Why isn't anyone addressing this issue in a systematic way? Many outside of the US (and in the US for that matter) might not be aware of how decentralized the voting process really is. The headlines refer to a national election, but voters actually choose electors at the state level. The laws for the election are largely managed by the states, and the actual voting and vote tallying happens at the county or municipal level. Decisions about voting hardware might be made by the state, county, or city depending on the jurisdiction.

Buying new voting machines would actually cost a lot of money. Most counties don't have the money for it, and most counties don't have fair vote activists on hand to show up at committee meetings and demand new hardware.

But the problem has a reached a new urgency. This is the first election when a major-party candidate has tried to claim the election is "rigged." He is most certainly incorrect. (Despite the problems with these voting machines, the decentralization of the US vote means it would be extremely difficult for a group to systematically hack a national election without detection.) However, the accusation is destabilizing for national unity, and, frankly, the continued existence of clearly deficient voting machines plays into the hands of conspiracy theorists who thrive in a climate of distrust.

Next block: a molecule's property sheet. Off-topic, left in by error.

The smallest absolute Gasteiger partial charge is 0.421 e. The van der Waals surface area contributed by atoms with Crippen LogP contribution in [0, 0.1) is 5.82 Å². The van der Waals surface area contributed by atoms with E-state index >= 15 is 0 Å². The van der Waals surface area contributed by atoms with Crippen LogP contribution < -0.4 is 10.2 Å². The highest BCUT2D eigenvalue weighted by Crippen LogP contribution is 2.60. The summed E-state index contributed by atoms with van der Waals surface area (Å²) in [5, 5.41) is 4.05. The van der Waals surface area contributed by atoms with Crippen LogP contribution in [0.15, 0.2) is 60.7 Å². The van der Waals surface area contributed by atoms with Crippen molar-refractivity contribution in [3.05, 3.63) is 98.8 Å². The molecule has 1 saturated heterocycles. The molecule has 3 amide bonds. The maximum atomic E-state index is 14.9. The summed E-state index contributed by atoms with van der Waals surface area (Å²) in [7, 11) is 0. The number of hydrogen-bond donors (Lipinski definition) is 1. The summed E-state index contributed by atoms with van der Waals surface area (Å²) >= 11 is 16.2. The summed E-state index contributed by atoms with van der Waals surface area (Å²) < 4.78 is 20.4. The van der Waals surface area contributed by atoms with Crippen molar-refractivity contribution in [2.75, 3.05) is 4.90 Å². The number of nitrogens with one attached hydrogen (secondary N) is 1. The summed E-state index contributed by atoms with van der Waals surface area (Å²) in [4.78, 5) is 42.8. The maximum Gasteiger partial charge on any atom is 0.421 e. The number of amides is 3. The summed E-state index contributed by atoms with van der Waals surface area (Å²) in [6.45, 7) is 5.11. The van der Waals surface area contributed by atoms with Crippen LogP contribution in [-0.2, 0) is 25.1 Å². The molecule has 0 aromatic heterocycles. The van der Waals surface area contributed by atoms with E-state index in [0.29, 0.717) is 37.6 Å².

The best solution is to fix the whole mess. It is time for a uniform policy across the US establishing minimum standards for:

  • security of voting machines
  • uniformity of the voting process, including a verifiable, hard-copy record of the vote result
  • an end to the alarming voter suppression practices that have gained popularity in some jurisdictions
  • a non-partisan, scientific methodology for drawing legislative district lines that avoids the partisan gerrymandering tactics that both the major parties seem willing to use when given the opportunity.

Many organizations are already working on these problems. Check out the work of TrustTheVote.org [2] and its sponsor, the Open Source Election Technology Institute [3], for more on creating a fair and verifiable election process using open technologies. The Verified Voting site [4] provides information on voting machines used throughout the US.

Several groups are working on the problem of unfair legislative boundaries through gerrymandering [5], and a group of researchers recently unveiled a technique for determining gerrymandering in a legislative map using high-performance computing [6].

How will uniformity arise from a diverse system with 50 states and thousands of counties? Ultimately, the only way these voting problems will get fixed is if the people who are in a position to fix them will keep their focus after the election – and be willing to put the country's business before whatever personal advantage they get from letting it all stay broken.